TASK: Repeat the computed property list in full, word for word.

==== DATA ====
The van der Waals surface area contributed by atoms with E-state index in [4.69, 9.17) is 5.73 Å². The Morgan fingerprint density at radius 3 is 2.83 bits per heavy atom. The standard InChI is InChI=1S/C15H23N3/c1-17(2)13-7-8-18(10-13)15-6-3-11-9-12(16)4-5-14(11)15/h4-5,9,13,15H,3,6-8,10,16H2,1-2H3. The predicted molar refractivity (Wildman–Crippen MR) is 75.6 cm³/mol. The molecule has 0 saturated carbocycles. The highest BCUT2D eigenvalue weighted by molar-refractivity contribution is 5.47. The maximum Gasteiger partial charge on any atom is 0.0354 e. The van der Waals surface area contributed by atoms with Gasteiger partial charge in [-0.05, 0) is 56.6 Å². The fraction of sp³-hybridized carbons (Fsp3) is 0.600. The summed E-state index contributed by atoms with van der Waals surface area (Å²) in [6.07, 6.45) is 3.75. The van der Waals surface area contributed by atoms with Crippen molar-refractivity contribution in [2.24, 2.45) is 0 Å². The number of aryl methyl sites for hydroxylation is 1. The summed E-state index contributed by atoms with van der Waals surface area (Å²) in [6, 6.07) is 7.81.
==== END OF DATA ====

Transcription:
The van der Waals surface area contributed by atoms with E-state index in [4.69, 9.17) is 5.73 Å². The Morgan fingerprint density at radius 3 is 2.83 bits per heavy atom. The standard InChI is InChI=1S/C15H23N3/c1-17(2)13-7-8-18(10-13)15-6-3-11-9-12(16)4-5-14(11)15/h4-5,9,13,15H,3,6-8,10,16H2,1-2H3. The predicted molar refractivity (Wildman–Crippen MR) is 75.6 cm³/mol. The molecule has 0 saturated carbocycles. The highest BCUT2D eigenvalue weighted by molar-refractivity contribution is 5.47. The maximum Gasteiger partial charge on any atom is 0.0354 e. The van der Waals surface area contributed by atoms with Gasteiger partial charge in [-0.05, 0) is 56.6 Å². The fraction of sp³-hybridized carbons (Fsp3) is 0.600. The summed E-state index contributed by atoms with van der Waals surface area (Å²) in [6.07, 6.45) is 3.75. The van der Waals surface area contributed by atoms with Crippen molar-refractivity contribution in [2.24, 2.45) is 0 Å². The number of aryl methyl sites for hydroxylation is 1. The summed E-state index contributed by atoms with van der Waals surface area (Å²) in [6, 6.07) is 7.81.